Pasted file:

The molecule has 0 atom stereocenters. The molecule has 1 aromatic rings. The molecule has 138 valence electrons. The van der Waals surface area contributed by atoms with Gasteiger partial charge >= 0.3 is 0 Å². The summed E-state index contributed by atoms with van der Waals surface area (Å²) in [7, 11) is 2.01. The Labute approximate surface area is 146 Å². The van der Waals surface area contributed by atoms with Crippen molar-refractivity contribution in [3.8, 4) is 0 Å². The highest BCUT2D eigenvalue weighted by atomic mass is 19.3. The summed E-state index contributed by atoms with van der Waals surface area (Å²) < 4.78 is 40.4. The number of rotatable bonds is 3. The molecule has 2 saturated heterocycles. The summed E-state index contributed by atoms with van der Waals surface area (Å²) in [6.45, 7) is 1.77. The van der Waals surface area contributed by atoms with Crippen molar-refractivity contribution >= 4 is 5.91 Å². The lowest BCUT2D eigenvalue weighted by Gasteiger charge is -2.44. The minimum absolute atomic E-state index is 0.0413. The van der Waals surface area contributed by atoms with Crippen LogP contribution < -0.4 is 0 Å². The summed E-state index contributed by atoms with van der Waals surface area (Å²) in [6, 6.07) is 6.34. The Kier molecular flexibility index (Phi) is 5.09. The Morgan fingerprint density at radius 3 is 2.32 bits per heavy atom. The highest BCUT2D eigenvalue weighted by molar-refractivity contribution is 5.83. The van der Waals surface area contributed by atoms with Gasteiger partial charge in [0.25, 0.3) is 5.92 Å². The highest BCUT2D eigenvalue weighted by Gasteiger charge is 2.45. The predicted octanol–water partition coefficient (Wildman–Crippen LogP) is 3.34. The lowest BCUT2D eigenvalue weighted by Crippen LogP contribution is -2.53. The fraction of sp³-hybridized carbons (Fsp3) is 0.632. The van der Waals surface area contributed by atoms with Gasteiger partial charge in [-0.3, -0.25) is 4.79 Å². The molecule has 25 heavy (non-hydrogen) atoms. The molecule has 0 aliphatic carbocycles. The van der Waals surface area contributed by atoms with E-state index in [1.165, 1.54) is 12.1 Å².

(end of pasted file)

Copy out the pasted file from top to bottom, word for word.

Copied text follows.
The molecule has 0 atom stereocenters. The molecule has 1 aromatic rings. The molecule has 138 valence electrons. The van der Waals surface area contributed by atoms with Gasteiger partial charge >= 0.3 is 0 Å². The summed E-state index contributed by atoms with van der Waals surface area (Å²) in [7, 11) is 2.01. The Labute approximate surface area is 146 Å². The van der Waals surface area contributed by atoms with Crippen molar-refractivity contribution in [3.8, 4) is 0 Å². The highest BCUT2D eigenvalue weighted by atomic mass is 19.3. The summed E-state index contributed by atoms with van der Waals surface area (Å²) < 4.78 is 40.4. The number of rotatable bonds is 3. The molecule has 2 saturated heterocycles. The summed E-state index contributed by atoms with van der Waals surface area (Å²) in [6.45, 7) is 1.77. The van der Waals surface area contributed by atoms with Crippen molar-refractivity contribution >= 4 is 5.91 Å². The lowest BCUT2D eigenvalue weighted by Gasteiger charge is -2.44. The minimum absolute atomic E-state index is 0.0413. The van der Waals surface area contributed by atoms with Crippen LogP contribution < -0.4 is 0 Å². The summed E-state index contributed by atoms with van der Waals surface area (Å²) in [6, 6.07) is 6.34. The Kier molecular flexibility index (Phi) is 5.09. The Morgan fingerprint density at radius 3 is 2.32 bits per heavy atom. The highest BCUT2D eigenvalue weighted by molar-refractivity contribution is 5.83. The van der Waals surface area contributed by atoms with Gasteiger partial charge in [0.25, 0.3) is 5.92 Å². The highest BCUT2D eigenvalue weighted by Gasteiger charge is 2.45. The predicted octanol–water partition coefficient (Wildman–Crippen LogP) is 3.34. The lowest BCUT2D eigenvalue weighted by Crippen LogP contribution is -2.53. The fraction of sp³-hybridized carbons (Fsp3) is 0.632. The van der Waals surface area contributed by atoms with Gasteiger partial charge in [-0.3, -0.25) is 4.79 Å². The molecule has 25 heavy (non-hydrogen) atoms. The molecule has 0 aliphatic carbocycles. The van der Waals surface area contributed by atoms with E-state index in [1.165, 1.54) is 12.1 Å².